A collection of walks, discoveries, insights and pictures of exploring Dartmoor National Park
June 22, 2020
SADDLE BRIDGE HYDRO-ELECTRIC STATION
In 1905, a hydro-electric plant was built at Saddle Bridge beside the O Brook on the Hexworthy road to Venford Resevoir road to supply electricity to Hooten Wheals (Hexworthy) Mine. It was at this time that Dartmoor Minerals Limited re-opened the mine (having taken over Golden Dagger as well). The power station (or hydro-electric plant / turbine) had its water supplied by a 16 inch iron pipe to a Pelton* Wheel, which took its supply off the Wheal Emma Leat at a point on the hillside 183ft (56m) above. This power station was a part of a capital investment to modernise the mine.
*The Pelton wheel or Pelton Turbine is an impulse-type water turbine invented by American inventor Lester Allan Pelton in the 1870s. The Pelton Turbine is a hydraulic ‘impulse’ turbine, in which one or more water jets hit ‘buckets’ on a wheel. The force produced by the jet impact at right angles to the buckets generates a torque that causes the wheel to rotate, thus producing power.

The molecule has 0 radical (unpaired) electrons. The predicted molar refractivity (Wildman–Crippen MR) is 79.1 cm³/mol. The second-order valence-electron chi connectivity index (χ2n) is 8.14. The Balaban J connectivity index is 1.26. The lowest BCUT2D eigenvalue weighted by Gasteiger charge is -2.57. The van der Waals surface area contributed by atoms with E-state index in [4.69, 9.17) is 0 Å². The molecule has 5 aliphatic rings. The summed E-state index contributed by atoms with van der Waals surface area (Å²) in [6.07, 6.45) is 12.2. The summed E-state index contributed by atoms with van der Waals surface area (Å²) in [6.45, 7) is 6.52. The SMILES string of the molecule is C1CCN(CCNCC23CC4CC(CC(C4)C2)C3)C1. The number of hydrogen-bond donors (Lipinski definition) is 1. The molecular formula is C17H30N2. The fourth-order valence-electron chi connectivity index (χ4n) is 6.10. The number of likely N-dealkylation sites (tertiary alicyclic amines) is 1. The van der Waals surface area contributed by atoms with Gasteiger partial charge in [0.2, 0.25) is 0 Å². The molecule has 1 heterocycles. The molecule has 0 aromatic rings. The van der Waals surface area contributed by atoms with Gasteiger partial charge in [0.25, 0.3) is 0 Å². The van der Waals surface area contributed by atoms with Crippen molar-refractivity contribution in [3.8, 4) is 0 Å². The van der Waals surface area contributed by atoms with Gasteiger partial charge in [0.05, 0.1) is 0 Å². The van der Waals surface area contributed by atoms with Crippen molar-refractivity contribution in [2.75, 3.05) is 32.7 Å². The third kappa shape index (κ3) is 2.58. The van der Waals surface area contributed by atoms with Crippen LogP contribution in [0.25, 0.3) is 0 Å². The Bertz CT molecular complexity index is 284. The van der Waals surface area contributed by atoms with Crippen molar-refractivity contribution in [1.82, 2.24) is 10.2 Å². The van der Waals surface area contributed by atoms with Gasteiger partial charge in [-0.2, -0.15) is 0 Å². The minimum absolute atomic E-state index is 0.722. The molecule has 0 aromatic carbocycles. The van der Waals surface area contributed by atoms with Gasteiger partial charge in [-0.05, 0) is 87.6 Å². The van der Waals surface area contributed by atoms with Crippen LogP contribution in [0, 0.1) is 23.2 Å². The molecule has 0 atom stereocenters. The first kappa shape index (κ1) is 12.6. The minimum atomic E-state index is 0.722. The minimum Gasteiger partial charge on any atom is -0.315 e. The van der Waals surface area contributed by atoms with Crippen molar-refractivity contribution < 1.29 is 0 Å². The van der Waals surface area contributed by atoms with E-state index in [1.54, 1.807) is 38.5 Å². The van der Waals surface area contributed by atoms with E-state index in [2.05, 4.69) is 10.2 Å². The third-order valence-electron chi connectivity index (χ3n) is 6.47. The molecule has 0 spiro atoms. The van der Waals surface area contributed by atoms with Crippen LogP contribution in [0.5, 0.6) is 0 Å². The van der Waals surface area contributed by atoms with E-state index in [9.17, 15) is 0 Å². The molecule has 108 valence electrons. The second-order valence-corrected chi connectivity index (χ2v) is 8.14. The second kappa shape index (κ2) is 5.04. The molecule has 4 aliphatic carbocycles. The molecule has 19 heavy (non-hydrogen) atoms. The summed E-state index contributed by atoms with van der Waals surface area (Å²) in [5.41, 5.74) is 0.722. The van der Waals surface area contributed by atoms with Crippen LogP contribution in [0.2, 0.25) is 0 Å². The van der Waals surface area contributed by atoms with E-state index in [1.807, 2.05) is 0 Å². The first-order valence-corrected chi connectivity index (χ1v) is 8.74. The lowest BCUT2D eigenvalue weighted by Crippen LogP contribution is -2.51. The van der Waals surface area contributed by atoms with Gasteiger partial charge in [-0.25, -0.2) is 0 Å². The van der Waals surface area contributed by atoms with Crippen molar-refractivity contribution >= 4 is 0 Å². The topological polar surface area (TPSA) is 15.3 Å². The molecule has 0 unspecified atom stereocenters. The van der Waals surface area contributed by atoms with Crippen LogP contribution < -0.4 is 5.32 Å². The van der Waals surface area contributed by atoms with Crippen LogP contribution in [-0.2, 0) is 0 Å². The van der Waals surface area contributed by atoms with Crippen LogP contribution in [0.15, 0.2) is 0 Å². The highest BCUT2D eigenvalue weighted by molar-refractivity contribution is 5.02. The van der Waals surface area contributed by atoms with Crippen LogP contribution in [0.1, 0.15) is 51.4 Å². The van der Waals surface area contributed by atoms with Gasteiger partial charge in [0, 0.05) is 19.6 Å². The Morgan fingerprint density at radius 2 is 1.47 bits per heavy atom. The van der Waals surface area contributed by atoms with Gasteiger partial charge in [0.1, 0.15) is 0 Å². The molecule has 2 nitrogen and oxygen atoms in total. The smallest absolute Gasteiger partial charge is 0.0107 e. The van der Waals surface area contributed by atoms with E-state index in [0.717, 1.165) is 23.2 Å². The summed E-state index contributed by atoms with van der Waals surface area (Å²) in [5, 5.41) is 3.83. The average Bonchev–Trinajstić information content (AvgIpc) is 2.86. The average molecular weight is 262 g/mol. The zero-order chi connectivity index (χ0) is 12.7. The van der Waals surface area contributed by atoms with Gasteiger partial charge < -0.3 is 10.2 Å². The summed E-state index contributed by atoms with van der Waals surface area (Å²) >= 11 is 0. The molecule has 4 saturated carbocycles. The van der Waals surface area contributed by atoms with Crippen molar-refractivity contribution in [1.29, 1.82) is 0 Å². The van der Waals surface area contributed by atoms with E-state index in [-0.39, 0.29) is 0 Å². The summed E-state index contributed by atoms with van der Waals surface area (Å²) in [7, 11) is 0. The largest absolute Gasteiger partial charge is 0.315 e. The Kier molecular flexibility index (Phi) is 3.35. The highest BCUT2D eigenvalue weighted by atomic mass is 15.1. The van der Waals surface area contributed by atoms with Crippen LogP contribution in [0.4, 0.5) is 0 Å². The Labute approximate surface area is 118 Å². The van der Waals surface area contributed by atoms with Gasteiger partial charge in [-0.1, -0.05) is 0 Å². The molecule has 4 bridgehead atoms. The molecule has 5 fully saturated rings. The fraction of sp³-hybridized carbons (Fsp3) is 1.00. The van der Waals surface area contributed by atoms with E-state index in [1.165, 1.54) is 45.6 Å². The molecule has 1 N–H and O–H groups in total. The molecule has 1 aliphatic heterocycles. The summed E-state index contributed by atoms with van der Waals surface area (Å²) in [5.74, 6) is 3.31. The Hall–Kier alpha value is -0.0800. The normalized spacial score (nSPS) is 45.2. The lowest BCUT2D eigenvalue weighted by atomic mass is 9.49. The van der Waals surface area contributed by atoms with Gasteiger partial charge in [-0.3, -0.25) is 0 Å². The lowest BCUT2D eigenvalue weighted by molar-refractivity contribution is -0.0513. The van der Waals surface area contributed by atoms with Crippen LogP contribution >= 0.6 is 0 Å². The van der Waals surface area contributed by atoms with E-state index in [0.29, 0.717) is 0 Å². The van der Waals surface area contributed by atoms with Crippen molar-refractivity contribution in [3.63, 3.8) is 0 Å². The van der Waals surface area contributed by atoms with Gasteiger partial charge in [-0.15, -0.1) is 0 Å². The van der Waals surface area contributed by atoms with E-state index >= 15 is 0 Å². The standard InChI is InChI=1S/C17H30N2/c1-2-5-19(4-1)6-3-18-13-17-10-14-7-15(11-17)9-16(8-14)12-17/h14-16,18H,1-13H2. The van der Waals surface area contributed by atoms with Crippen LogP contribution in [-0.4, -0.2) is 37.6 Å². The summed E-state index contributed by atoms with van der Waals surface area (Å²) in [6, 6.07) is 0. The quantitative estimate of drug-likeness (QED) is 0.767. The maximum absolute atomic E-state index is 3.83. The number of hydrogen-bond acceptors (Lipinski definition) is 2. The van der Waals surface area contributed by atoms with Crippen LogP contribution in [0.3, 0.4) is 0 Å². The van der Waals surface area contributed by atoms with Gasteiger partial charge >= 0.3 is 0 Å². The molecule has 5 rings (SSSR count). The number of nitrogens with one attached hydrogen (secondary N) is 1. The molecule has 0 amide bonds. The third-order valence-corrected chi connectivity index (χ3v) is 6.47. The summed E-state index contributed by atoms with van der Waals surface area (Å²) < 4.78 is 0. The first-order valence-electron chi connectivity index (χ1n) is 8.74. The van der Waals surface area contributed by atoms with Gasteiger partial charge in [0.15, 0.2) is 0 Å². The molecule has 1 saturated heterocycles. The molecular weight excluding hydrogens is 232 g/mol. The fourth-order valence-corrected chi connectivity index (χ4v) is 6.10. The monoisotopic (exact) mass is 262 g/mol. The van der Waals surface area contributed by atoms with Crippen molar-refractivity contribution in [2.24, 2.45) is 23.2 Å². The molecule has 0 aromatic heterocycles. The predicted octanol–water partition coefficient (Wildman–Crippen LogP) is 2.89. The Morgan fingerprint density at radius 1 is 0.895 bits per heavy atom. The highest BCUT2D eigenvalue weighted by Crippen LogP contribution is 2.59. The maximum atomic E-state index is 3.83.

The electricity generated supplied the Power House beside Low’s Shaft for the mine and New Mill for the stamps, hoists, separating classifiers, jigging tables (Wilfley), revolving slime tables and buddles. Power was brought to the mine from Saddle Bridge via overhead cable. In the remains at Hooten Wheals, an armature of a dynamo can still be seen in one of the buddles.